Researcher aims to bust myth of Japan’s ‘whale-eating’ culture



It is a cliche and it is far from reality: Japanese diners chomping on whale meat over sake.

But this is what Junko Sakuma heard a Japanese representative describe when pressing the case for whaling at a meeting of the International Whaling Commission in 2003. The 55-year-old activist was attending as an observer from the environmental pressure group Greenpeace.

Sakuma is now a researcher with no grudge against those who eat whale meat: in fact, she says, she herself has become good at cooking it. But she says her investigations show annual consumption per head is less than 30 grams — and any attempt to paint Japan as a “whale-eating nation” is a gross distortion of its culinary tradition.

The fiction began with a government-backed propaganda campaign in the 1970s.

“I admit there is a whale-eating tradition in some regions, parts of Chiba and Wakayama, for example, but we can’t call it a (national) eating culture,” Sakuma said.

Sakuma got involved with the whale campaign after joining a whale-watching tour in the seas around the Ogasawara Islands in 1988. The issues around whaling were attracting increased attention at that time.

In 1987, Japan provoked international controversy by starting research whaling, after abandoning commercial whaling in line with an IWC demand. Research whaling refers to limited hunting activity to collect scientific data.

Fellow tour members encouraged Sakuma to join Greenpeace Japan as a temporary staffer and she got involved in a campaign against Japan’s research whaling program in the Antarctic Ocean.

On the front lines of battle, Sakuma faced the pro-whaling camp’s rallying cry for the preservation of whale eating as a national tradition.

Sakuma recalls that before becoming a Greenpeace activist she used to feel sympathy with the argument for eating whale meat. She recalls agreeing with a newspaper column that described the whaling ban as a threat to a Japanese tradition.

One day during her spell as an activist, she came across a whaling-related article in a book of case studies on public relations. The article, written by a company called International PR, revealed that the company had been employed by the Japan Whaling Association since the mid-1970s to win the public over to the cause.

The crux of the pro-whaling argument was that eating habits are an essential part of a national cultural identity and that countries should respect foreign cultures.

International PR lobbied editorial writers of major newspapers to portray whale eating as a precious tradition, an effort that succeeded in rallying public support for whaling, the article contended.

“This public relations activity created a fictitious eating culture,” Sakuma said. And it is “still influencing” the debate today.

She said the fiction has only strengthened resistance overseas. The myth of a whale-eating culture has led people around the world, particularly environmental groups, to worry that whale meat consumption in Japan will shoot up if commercial whaling is given a green light — a message she gets when talking to activists from other countries.

Some pro-whaling people go so far as to allege that denying the Japanese the pleasure of eating whale meat would be tantamount to banishing hamburgers from Americans diners.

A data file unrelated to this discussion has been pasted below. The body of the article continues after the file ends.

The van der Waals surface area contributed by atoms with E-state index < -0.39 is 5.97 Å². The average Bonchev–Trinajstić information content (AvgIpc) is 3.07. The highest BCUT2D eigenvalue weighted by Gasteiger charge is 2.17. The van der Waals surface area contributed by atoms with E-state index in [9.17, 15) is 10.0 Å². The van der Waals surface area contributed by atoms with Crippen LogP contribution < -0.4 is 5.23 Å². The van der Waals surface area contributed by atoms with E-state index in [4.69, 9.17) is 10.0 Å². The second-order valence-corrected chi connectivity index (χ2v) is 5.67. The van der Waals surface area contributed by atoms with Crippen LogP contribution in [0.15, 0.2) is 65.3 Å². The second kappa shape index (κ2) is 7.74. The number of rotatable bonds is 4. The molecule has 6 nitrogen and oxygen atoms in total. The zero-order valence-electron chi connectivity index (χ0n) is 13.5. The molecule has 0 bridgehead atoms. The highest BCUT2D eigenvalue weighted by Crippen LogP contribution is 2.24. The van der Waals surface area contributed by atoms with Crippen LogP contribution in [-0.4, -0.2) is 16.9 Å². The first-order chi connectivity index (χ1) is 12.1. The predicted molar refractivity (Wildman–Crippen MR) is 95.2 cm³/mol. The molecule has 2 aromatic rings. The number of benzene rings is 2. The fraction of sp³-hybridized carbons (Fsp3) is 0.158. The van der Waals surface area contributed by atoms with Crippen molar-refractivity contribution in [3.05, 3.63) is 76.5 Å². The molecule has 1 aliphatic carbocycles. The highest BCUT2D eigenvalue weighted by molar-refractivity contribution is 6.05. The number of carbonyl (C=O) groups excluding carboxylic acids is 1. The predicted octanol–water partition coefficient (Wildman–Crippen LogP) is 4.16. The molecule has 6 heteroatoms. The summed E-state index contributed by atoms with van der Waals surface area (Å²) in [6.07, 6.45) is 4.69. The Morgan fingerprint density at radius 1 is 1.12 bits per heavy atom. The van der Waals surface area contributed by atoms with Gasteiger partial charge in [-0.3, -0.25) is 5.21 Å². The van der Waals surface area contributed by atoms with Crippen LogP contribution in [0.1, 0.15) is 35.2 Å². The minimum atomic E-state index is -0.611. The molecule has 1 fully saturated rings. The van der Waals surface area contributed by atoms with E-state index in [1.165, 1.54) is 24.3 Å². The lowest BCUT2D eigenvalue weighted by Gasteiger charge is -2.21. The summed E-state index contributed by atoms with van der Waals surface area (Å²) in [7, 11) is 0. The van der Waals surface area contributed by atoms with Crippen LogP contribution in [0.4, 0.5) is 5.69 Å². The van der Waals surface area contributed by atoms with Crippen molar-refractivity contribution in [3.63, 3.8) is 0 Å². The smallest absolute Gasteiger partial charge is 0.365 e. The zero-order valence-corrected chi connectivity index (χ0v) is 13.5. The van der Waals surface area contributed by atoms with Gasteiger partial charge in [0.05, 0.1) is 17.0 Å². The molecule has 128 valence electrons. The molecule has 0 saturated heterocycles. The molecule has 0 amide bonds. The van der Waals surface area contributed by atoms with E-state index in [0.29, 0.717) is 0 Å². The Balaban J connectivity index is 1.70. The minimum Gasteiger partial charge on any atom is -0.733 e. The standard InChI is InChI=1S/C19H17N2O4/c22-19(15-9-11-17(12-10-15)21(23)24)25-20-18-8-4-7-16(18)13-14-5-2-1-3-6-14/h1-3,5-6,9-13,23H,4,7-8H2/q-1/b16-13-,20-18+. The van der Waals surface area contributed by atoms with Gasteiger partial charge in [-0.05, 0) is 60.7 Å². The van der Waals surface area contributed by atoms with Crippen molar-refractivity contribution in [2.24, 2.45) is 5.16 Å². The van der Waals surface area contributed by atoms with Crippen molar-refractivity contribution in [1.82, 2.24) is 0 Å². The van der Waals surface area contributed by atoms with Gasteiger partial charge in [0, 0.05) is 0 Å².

Sakuma quit Greenpeace in 2004 but stuck with the matter as a freelance journalist.

Her focus has been on the bulging reserves of whale meat that give the lie to the case for whaling. The stocks continue to swell as research whaling continues but whale meat consumption remains sluggish.

Sakuma has tried to determine exactly how much whale meat is eaten in Japan. She scoured fish markets, scrutinized customs data and investigated stock levels at major warehouses.

In August 2005, she arrived at the conclusion that total stocks in Japan almost doubled over the previous decade.

She published her finding as a report which grabbed headlines in both Japanese and foreign news media.

Sakuma received a flurry of inquiries from foreign embassies in Tokyo, and she spoke before the Foreign Correspondents’ Club of Japan.

Despite her days as an anti-whaling activist, Sakuma considers whale eating to be no taboo.

“I sometimes buy whale meat during my investigation, so I have become good at cooking it,” she said.

In March this year, the International Court of Justice ruled in a case brought by anti-whaling Australia that Japan must abandon research whaling in the Antarctic Ocean.

The ruling reignited a wave of protest from some quarters in Japan, particularly politicians, who profess concern over what they describe as an endangered Japanese eating tradition.

At a general meeting of the IWC in September, Japan announced a plan to restart its research whaling program in the Antarctic Ocean in 2015. The program was suspended in 2014 following a ruling by the ICJ.

For her part, Sakuma continues her quest to shed light on the reality of whale eating.

“Even though prices are falling, whale meat sales remain weak, as people consume less than 30 grams on average,” she said.

  • Malcolm J. Brenner

    And while the fiction of Japan as a whale-eating culture continues, the killing on the high seas continues, the cruelest and most barbaric hunting in the world.

  • Cliff Klinert

    So, why do they eat so much whale meat?

  • David Owen

    It is also quite possible that the numbers for consumption are so low due to availability of the product and regional preferences.

  • Paul Johnny Lynn

    This supports what I said to someone in a pevious “discussion” on this topic. The “tradition” is not national but limited, most people hardly ever eat it. It’s been my personal experience that NO-ONE I’ve talked to likes/d it. To my mind, Japan continues on this path merely because it doesn’t like the outside world decrying it’s actions.

  • 京介 魚田

    They are sympathizers of Greenpeace. I do not trust their words.